However, there is no evidence that it's the names causing such a marked discrepancy, rather than other factors they represent, Clark says. Different names are popular among different social classes, and these groups have different opportunities and goals.

"That's something that's emerged in modern England that didn't exist around 1800," he says. When he re-ran his study, but this time looking at students attending Oxford and Cambridge in the early 19th Century, he found the correlation between names and university attendance far less marked. First names simply weren't the social signifiers they are now.

What's happened since then is a move towards unusual, even unique, names. Before 1800, Clark says, four first names referred to half of all English men. In 2012, according to the Office for National Statistics, the top four names (Harry, Oliver, Jack, Charlie) accounted for just 7% of English baby boys (and the picture was much the same in Wales).

Similarly in the US, in 1950, 5% of US parents chose a name for their child that wasn't in the top 1,000 names. In 2012, that figure was up to 27%.

As late as the 18th Century, it wasn't uncommon for parents to call multiple children the same name - two Johns for different grandfathers, for example. Now parents increasingly look for unique names or spellings of names. As Jean Twenge points out in her book the Narcissism Epidemic, Jasmine now rubs shoulders in naming lists with Jazmine, Jazmyne, Jazzmin, Jazzmine, Jasmina, Jazmyn, Jasmin, and Jasmyn.
Our baby-naming algorithm, which wound up choosing Eleanor for our girl, started with a domain of names in the top 1000 from 1880 to 1930 in the US, then eliminated any names that were in the top-100 any time in the last three decades. So you rule out the made up stuff while also ruling out having too many classmates with the same name. But we're the kind of people who would choose that kind of algorithm.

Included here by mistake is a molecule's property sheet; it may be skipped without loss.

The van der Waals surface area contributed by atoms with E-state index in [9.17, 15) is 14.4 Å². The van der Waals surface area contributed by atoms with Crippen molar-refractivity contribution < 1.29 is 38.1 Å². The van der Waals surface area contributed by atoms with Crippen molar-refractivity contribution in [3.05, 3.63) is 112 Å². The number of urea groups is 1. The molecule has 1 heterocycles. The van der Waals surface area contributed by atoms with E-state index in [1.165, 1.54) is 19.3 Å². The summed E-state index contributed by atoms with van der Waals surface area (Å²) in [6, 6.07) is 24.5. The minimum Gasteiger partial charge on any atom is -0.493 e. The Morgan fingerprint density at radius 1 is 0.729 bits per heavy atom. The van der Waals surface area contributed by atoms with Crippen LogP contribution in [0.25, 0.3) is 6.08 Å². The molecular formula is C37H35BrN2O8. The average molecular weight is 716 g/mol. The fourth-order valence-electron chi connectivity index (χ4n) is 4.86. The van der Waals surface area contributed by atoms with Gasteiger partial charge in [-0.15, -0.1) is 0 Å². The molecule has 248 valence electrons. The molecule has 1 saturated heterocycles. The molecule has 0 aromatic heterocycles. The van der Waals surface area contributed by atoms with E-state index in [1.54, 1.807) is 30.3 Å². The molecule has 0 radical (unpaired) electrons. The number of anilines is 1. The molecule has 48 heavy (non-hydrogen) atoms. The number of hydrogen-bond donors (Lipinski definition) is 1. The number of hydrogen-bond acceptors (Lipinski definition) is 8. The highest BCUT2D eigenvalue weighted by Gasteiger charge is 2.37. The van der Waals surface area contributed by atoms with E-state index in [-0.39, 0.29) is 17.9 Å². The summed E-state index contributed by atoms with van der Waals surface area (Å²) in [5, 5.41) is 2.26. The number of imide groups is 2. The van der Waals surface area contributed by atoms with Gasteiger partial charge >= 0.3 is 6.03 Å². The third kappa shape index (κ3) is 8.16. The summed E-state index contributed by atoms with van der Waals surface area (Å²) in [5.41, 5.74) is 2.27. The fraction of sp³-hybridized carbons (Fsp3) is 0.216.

I especially liked the BBC piece's pointing to Figlio's work on names. It's pretty common for researchers to use audit studies to test for racial discrimination: they send out otherwise-equivalent vitae, but put a 'black-sounding' name on some and a neutral one on others. They tend to find a penalty for having a black-sounding name. The problem with these kinds of studies is that they simultaneously test for black-sounding and for class-linked names: instead of testing black versus white, they're effectively testing lower-class versus upper-class names. Here's Figlio:
This paper investigates the question of whether teachers treat children differentially on the basis of factors other than observed ability, and whether this differential treatment in turn translates into differences in student outcomes. I suggest that teachers may use a child's name as a signal of unobserved parental contributions to that child's education, and expect less from children with names that "sound" like they were given by uneducated parents. These names, empirically, are given most frequently by Blacks, but they are also given by White and Hispanic parents as well. I utilize a detailed dataset from a large Florida school district to directly test the hypothesis that teachers and school administrators expect less on average of children with names associated with low socio-economic status, and these diminished expectations in turn lead to reduced student cognitive performance. Comparing pairs of siblings, I find that teachers tend to treat children differently depending on their names, and that these same patterns apparently translate into large differences in test scores.
I wish that audit studies instead used a cross-cutting method that would test Da'Quan against Dwayne and Cleetus instead of just against Peter. Put it into a 2x2 matrix with race on one axis and class on the other.